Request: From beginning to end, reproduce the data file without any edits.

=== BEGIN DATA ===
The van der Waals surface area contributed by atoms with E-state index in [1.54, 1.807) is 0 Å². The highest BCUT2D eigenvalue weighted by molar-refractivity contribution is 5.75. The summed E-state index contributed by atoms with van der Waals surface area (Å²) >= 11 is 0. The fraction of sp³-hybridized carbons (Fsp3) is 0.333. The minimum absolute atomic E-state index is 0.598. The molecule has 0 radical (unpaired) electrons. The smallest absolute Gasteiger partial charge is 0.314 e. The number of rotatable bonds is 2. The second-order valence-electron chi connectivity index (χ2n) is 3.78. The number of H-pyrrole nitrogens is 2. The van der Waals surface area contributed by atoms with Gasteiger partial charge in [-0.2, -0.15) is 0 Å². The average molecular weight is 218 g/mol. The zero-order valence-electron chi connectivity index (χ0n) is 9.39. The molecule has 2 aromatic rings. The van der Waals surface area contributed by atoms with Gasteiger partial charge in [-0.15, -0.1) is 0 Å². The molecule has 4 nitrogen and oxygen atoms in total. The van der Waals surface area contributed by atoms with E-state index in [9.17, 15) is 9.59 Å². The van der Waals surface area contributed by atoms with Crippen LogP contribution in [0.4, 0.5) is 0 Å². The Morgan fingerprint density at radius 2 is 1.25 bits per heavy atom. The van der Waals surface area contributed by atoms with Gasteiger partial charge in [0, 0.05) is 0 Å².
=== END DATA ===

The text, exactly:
The van der Waals surface area contributed by atoms with E-state index in [1.54, 1.807) is 0 Å². The highest BCUT2D eigenvalue weighted by molar-refractivity contribution is 5.75. The summed E-state index contributed by atoms with van der Waals surface area (Å²) >= 11 is 0. The fraction of sp³-hybridized carbons (Fsp3) is 0.333. The minimum absolute atomic E-state index is 0.598. The molecule has 0 radical (unpaired) electrons. The smallest absolute Gasteiger partial charge is 0.314 e. The number of rotatable bonds is 2. The second-order valence-electron chi connectivity index (χ2n) is 3.78. The number of H-pyrrole nitrogens is 2. The van der Waals surface area contributed by atoms with Gasteiger partial charge in [-0.2, -0.15) is 0 Å². The average molecular weight is 218 g/mol. The zero-order valence-electron chi connectivity index (χ0n) is 9.39. The molecule has 2 aromatic rings. The van der Waals surface area contributed by atoms with Gasteiger partial charge in [-0.15, -0.1) is 0 Å². The molecule has 4 nitrogen and oxygen atoms in total. The van der Waals surface area contributed by atoms with E-state index in [9.17, 15) is 9.59 Å². The van der Waals surface area contributed by atoms with Crippen LogP contribution in [0.4, 0.5) is 0 Å². The Morgan fingerprint density at radius 2 is 1.25 bits per heavy atom. The van der Waals surface area contributed by atoms with Gasteiger partial charge in [0, 0.05) is 0 Å².